A community organizer, writer and political activist Saul David Alinsky (1909-72) defined empowerment "as the art of transforming discontent into conscious political action. Many people don't think about or act on social issues because they feel powerless. Why worry about a problem I can't fix? The best way to overcome feelings of helplessness, said Alinsky, is to assist people in winning "a steady stream of modest, concrete achievements," (David Cortright). That is exactly what Gandhiji did when he was empowered. How he practised it in his life can be seen from the incident in South Africa when he was jostled and kicked by a policeman without any warning to get off a footpath. The footpath of the President Street was meant only for the whites. Mr. Michael Coates, Gandhiji's Quaker friend happened to be passing by on his horseback. He saw how Gandhiji was humiliated. He immediately called out, "Gandhi, I have seen everything. I shall gladly be your witness in court if you proceed against the man." But Gandhiji replied, "What does the poor man know? All coloured people are the same to him... I have made it a rule not to go to court in respect of any personal grievance. So I do not intend to proceed against him." All such incidents led to the declaration of Satyagraha in 1906, the purpose was to get justice for all through the empowerment of all. I believe that empowerment in a dormant form exists in all human beings. The moment they get an opportunity, or the right kind of environment, or a suitable trigger, it manifests. To prove the validity of any belief or principle we need three kinds of proofs, namely, documentary, theoretical and actual proof. Documentary proofs are abundant in Gandhiji's writings and speeches, and there are innumerable books and papers written by hundreds of writers and scholars the world over. Theories were formulated after Gandhiji succeeded in his experiments. Actual proof is the most important. It can be found in the lives and actions of many who followed his values and vision. I would like to quote here a couple of examples of empowerment from Gujarati literature. The first one is a book entitled Parasamanina Sparshe. It is a compilation of 15 interviews taken by late Smt. Labhuben Mehta, published in January 1979 by Abhinav Bharati Prakashan in Mumbai. Labhuben herself was a freedom fighter and was imprisoned in her teens. In the book, Parasamanina Sparshe, she had tried to find out how each one was empowered when his or her life was touched by Gandhiji. Bapu for them was Parasamani, a Philosopher's stone, which could turn iron into gold by a mere touch! I am narrating here a couple of incidents from the lives of two persons. The very first interview in the book is that of late Shri Uchharangarai Dhebar. And the very first sentence is: 'In 1936 Bapu, as if, pulled out Dhebarbhai from the hollow of the earth, after which his name was heard all over Saurashtra.' Like many other Satyagrahis he had also left his legal practice and wanted to know how to eradicate poverty from the lives of the poor. He met Bapu for the first time in 1936 in Rajkot and was advised to meet Sardar Vallabhbhai Patel, and was asked to stay in Saurashtra till all the problems were resolved. Dhebarbhai stayed in Saurashtra for 20 years, understood the problems of farmers' poverty, succeeded in making labourers the owners of their land, guided people to fight against the tyranny of the kings of Princely States, and so on. He also became the first Chief Minister of Saurashtra from 1948-1954. Later he played important roles at the national level as well. An unknown person's life was touched by Gandhiji and he dedicated his life to serve the people of this nation. The next is Goshiben Captain. She belonged to a rich Parsi family, wore smooth soft silk clothes, studied abroad. She met Bapu for the first time in London. Jamshedji Tata, a great industrialist and visionary used to organize a party every year on the day of Pateti, the Parsi New Year for the Parsis residing in London. Gandhiji was also invited once. Goshiben saw him in his western clothes and found him quite smart. When Gandhiji asked her to participate in the Satyagraha in South Africa she replied that he should work in India and if he did, she would join him. Goshiben met Gandhiji in India at the Petits in Mumbai. Goshiben along with her sisters Perin and Nargis joined Bapu in his various activities. One incident narrated by Goshiben was remarkable. A Pathan was torturing a dog. One policeman on duty at that spot tried to stop him. The Pathan paid no heed to him. They both began to quarrel. Some Muslims jumped into the fray, and it turned into a wrestling ground of police and Muslims. The news reached the office of these sisters. Goshiben and her sister Perinben immediately reached the spot. On their arrival, they found that the local police had gone into hiding and the whole area was occupied by the soldiers of the army. Muslims had also organized themselves in small groups. Both the sisters very bravely went up to them and explained, 'British are ready to kill us. If you quarrel among yourselves in this manner they will finish us all. All of you are our brothers. Please try to understand.' Gradually they all got convinced. This was the result of powerful action taken by empowered women. The gist of other Gujarati books that I am going to talk about were written by Mohanlal Mehta - Sopan who was an active freedom fighter, and was imprisoned several times. Most of his novels and short- stories were based on his and his comrades' first hand experiences. His first imprisonment was during the Salt Satyagraha when he was 20. On the Jallianwala day, April 13 of 1947 Sopan's novel '9 August' was published. The main character Sopan was a freedom fighter who maintained a daily diary in which he had noted the history, some facts and data of the August Kranti of 1942. He also expressed his amazement at the way non-violent struggle took place throughout the country because all the participants believed in humanism. This book was confiscated by the British. The author after some time brought out its reprint. The main character's name was changed to Rajen. That was also the title of the book, and the author assumed the name 'Sopan' as his pen name. The author became more famous by his pen name! Sopan's three short-story collections, namely, Sanjeevani, Antarani Vato and Antarani Vyatha, according to Gandhiji's close associates Narahari Parikh and Jhaverchand Meghani are timeless documents of Satyagrahis written with utmost sensitivity and creativity. Sopan and many such young writers emerged in practically all the languages of India. Their fearless actions because of their empowerment immortalized Gandhiji's contribution in Indian literature, and also provided historical documents of those times and places. This era in Indian literature is aptly designated as Gandhian Era, or Gandhi Yug, a great upsurge of empowerment all over the country.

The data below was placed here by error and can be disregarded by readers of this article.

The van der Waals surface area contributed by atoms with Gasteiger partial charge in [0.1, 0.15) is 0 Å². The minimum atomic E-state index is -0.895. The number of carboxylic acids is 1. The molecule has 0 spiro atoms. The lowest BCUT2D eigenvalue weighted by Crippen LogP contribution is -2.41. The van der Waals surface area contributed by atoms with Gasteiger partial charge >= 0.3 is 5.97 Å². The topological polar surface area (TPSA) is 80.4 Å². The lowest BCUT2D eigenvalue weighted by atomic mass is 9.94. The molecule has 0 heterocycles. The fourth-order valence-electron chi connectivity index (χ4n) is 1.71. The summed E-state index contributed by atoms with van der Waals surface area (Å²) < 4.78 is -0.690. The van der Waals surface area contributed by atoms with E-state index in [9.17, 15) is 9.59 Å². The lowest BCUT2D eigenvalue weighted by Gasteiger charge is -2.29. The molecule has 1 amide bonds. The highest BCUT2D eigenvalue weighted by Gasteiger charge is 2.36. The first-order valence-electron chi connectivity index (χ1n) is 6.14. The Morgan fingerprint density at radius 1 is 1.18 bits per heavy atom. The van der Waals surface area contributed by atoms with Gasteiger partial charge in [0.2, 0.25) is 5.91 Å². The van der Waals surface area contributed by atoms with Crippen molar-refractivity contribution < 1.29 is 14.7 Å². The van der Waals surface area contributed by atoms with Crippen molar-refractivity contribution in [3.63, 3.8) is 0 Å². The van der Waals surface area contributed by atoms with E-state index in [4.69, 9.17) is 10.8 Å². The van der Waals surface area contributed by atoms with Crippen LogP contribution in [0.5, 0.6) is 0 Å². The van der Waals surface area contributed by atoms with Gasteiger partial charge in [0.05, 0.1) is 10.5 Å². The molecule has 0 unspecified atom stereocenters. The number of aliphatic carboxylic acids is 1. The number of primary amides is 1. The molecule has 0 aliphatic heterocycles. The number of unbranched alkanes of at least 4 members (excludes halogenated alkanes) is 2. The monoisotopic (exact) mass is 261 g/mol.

(The book can be purchased online on Amazon.in and publicationsdivision.nic.in @Rs 300).